crouches a wild, ghostly figure—It is an ape!
Hear how its howls resound piercingly
in the sweet fragrance of life!…
Dark is life, dark is death!

“The Jonah,” the third story, is based on a historical event, the sinking of the Struma on February 24, 1942, in the Black Sea. This unseaworthy vessel, originally built as a cattle barge, had been commissioned to take 769 Jewish refugees from the Romanian port of Constanta to Istanbul, where they would transfer to another ship bound for their new life in Palestine. It was the last such ship to leave Europe in wartime. Bureaucratic delays and human indifference resulted in the drowning deaths of all but one passenger aboard.

The story focuses on Cili, 16, a desperately poor girl with, tellingly, no parents mentioned, whose grandma, her bobe (pron. BAW-beh), sends her off to Bucharest as a house servant to the well-to-do Mogulescu family, who are preparing to sail away on the Struma. On board, Cili suffers degradation not only from her sadistic mistress, nor only from finding just a tiny patch of floor in the overcrowded hold to sleep on, but also from the crew. Eventually (no spoiler here—it’s in the title), like the Biblical Jonah, she is thrown overboard. Just to offer one short sample of Schwartz’s writing:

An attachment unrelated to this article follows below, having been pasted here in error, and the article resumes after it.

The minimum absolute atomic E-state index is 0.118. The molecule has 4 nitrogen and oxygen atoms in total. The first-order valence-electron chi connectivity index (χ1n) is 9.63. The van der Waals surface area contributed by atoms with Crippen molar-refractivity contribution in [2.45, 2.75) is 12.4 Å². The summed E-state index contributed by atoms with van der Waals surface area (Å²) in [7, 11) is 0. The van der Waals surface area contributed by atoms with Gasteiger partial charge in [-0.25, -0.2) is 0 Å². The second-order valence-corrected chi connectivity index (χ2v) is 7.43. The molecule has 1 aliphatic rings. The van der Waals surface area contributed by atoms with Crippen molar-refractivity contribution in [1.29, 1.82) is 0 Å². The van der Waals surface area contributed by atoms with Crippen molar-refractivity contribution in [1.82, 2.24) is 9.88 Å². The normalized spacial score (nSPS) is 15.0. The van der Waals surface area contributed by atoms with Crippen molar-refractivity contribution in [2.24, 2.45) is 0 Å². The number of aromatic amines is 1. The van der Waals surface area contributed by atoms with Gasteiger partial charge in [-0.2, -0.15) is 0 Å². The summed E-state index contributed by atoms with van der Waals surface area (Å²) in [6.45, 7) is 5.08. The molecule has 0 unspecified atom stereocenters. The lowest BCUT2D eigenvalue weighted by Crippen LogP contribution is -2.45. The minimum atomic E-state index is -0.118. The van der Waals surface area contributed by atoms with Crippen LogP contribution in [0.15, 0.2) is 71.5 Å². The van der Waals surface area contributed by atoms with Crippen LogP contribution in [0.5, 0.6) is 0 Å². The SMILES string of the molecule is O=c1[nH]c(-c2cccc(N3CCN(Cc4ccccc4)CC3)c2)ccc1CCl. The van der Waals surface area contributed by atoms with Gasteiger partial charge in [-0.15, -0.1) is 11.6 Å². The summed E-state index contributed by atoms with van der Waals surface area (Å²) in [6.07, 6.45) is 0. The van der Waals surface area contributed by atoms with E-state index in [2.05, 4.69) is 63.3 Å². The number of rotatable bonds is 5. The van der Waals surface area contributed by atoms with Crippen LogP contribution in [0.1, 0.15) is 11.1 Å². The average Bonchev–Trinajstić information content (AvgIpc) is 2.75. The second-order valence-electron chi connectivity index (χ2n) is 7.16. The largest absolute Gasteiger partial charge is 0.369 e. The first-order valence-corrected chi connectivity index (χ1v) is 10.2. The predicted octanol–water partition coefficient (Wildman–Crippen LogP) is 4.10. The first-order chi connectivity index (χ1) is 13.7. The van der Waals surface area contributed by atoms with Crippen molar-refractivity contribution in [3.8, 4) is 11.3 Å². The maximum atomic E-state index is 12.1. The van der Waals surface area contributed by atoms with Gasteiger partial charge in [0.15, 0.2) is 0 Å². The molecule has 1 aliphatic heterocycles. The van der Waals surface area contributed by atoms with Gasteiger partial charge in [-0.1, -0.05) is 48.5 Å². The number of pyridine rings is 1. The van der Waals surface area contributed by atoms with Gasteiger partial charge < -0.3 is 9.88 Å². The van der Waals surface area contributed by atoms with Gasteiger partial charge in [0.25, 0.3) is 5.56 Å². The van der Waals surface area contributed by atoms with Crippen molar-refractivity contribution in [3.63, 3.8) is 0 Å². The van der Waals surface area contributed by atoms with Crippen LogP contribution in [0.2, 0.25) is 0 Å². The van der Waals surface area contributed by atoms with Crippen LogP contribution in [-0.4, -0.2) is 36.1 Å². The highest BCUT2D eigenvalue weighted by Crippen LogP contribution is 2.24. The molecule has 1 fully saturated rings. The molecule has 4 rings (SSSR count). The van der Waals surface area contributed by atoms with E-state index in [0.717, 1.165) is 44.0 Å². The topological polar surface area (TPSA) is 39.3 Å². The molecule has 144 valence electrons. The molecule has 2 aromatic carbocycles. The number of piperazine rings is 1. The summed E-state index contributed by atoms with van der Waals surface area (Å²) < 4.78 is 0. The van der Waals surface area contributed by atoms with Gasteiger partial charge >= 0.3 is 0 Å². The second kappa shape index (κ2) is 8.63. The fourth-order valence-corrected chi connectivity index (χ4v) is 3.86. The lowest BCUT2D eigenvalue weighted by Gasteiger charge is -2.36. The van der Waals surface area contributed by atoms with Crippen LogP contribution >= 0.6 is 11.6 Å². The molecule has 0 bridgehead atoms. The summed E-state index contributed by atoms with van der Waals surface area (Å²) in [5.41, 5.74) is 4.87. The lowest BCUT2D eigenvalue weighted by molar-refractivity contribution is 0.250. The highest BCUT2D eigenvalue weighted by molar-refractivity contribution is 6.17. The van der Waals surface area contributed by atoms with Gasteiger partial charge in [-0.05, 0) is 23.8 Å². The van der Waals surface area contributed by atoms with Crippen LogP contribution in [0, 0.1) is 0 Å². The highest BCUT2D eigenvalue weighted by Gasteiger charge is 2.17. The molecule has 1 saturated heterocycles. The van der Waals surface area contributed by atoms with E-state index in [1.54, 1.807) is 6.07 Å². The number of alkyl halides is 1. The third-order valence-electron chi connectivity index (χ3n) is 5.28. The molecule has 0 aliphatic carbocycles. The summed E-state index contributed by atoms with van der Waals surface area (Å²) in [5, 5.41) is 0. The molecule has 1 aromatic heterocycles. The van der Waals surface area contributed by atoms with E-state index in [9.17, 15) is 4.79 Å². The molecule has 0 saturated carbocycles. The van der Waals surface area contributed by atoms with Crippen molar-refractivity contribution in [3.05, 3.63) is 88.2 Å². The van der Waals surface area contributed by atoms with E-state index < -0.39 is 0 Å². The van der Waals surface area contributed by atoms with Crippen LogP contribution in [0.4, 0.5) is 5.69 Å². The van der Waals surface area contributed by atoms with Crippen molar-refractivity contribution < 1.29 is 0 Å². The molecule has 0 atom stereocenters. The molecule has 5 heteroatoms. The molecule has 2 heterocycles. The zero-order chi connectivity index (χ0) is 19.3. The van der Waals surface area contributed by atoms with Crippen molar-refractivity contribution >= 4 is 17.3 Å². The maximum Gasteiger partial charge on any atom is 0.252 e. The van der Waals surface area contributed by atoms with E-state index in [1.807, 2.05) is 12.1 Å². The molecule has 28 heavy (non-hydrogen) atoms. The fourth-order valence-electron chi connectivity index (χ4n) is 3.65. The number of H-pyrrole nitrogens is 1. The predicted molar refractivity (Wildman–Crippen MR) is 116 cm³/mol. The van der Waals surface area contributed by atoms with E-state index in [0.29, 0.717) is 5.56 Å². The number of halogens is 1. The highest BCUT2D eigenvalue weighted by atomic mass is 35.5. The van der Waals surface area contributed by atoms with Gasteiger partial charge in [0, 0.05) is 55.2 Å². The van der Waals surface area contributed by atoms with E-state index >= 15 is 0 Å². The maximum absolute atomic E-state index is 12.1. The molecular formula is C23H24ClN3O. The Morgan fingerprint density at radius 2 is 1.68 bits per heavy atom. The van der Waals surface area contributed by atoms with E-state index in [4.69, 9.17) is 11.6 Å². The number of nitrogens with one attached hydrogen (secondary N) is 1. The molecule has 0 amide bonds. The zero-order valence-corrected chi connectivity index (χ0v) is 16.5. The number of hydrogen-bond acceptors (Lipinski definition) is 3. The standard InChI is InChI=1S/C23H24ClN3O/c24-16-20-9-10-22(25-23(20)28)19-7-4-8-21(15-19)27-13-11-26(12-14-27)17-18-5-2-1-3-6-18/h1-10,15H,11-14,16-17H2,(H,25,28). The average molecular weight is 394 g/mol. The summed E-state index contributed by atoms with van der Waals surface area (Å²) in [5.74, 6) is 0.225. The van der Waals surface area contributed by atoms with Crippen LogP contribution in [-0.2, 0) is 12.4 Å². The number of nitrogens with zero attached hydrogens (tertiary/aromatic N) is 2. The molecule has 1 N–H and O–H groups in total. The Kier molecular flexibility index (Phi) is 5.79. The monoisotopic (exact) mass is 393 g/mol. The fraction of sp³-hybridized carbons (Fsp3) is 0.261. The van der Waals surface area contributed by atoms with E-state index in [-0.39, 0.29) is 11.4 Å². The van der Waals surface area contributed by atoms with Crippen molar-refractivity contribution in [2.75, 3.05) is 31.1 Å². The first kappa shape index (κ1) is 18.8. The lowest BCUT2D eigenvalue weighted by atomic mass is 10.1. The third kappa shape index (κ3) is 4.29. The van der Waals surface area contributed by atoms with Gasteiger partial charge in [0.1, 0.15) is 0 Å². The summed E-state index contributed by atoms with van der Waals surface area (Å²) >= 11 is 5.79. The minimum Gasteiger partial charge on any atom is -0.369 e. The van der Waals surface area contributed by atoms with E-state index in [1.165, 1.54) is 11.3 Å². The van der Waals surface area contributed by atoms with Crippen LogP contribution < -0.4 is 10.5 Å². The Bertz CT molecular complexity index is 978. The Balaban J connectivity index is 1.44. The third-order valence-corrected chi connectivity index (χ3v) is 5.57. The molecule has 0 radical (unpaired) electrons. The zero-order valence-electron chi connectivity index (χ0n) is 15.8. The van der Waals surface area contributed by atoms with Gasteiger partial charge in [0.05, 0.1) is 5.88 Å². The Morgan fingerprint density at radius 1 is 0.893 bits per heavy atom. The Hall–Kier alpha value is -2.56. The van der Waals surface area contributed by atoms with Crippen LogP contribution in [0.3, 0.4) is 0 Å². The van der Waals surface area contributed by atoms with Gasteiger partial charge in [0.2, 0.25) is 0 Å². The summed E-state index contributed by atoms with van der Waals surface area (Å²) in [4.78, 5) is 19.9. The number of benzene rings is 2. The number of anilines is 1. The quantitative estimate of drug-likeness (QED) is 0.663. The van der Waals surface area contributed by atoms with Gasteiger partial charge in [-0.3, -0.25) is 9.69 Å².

“Cili hit the freezing water hard and was swallowed up. She could hear something slip into the water after her, but she was not afraid. She was relieved. She was thankful to be delivered from the tortures of the storeroom, from all the abuses that awaited her through the many years of service to Mrs. Mogulescu, thankful that she would instead be taken by the sea, and washed clean as she died.”

This story—maybe all three of Schwartz’s stories—echoes I.B. Singer, who often was quoted as saying, “Death is the only messiah.” In fact, it is the title of a collection of “Three Supernatural Stories” and must have served as a literary inspiration. Schwartz excels at word-painting the social environments she writes about—the small town where the rebbe holds forth, the German apartment building, the shipboard. Whether or not any sense of cleansing is possible in the aftermath of horror is not her concern. Readers will have to figure that out for themselves.